Abstract

http://ssrn.com/abstract=1462841
 
 

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Legal Moralism and Liberalism


Jeffrie G. Murphy


Arizona State University College of Law

1995

Arizona Law Review, Vol. 37, p. 73, 1995

Abstract:     
This article examines the relationship of, and potential conflicts within, modern liberalism which proceeds from the starting place of the harm principle, retributivism and fundamental rights constitutionalism. This position holds that consensual action that does not harm another need not be punished. Such a system differs from a legal moralist position, which posits that there may be certain actions that, while not harming any other individuals, may still be wrong and deserving of punishment. These conflicting positions were best represented by the Hart-Devlin Debate. While the legal moralist position has been discounted for years, this article resurrects it and shows that this argument should not be dismissed quite so easily, and in its resurrection offers liberalism a useful critique of some of its own inherent contradictions.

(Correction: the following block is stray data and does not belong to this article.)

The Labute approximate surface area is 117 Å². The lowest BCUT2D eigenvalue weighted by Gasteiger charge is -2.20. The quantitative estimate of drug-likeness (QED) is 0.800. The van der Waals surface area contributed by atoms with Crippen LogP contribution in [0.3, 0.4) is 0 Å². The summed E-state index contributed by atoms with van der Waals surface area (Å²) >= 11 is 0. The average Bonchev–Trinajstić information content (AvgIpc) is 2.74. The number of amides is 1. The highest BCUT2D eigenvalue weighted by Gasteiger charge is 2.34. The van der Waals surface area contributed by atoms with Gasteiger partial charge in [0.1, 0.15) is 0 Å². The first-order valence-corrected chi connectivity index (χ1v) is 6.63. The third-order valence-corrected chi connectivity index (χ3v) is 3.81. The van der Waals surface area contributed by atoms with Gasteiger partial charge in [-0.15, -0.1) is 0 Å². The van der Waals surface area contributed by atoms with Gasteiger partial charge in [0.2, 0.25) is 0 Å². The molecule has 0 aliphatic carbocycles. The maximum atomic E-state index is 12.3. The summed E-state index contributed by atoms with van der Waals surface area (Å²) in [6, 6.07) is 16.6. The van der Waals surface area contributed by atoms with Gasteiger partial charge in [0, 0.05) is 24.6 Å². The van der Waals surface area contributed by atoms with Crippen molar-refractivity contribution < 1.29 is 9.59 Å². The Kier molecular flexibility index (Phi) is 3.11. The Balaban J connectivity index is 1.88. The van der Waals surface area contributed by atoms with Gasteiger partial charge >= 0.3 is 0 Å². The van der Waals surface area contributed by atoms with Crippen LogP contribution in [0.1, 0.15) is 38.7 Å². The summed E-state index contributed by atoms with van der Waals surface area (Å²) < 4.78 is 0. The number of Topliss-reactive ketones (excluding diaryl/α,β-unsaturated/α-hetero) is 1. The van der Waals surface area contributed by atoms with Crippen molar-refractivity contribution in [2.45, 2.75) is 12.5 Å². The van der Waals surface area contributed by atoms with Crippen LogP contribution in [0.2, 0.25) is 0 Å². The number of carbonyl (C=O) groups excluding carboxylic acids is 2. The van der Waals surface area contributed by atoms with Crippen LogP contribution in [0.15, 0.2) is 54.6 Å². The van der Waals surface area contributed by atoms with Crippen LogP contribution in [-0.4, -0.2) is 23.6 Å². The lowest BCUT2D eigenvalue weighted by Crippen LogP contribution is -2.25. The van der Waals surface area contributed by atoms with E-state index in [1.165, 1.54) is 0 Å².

Number of Pages in PDF File: 21

Keywords: Legal Moralism, Hart-Devlin Debate, Criminal Law

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Date posted: August 27, 2009  

Suggested Citation

Murphy, Jeffrie G., Legal Moralism and Liberalism (1995). Arizona Law Review, Vol. 37, p. 73, 1995. Available at SSRN: http://ssrn.com/abstract=1462841

Contact Information

Jeffrie G. Murphy (Contact Author)
Arizona State University College of Law ( email )
Box 877906
Tempe, AZ 85287-7906
United States
(480) 965-5856 (Phone)
(480) 965-2427 (Fax)
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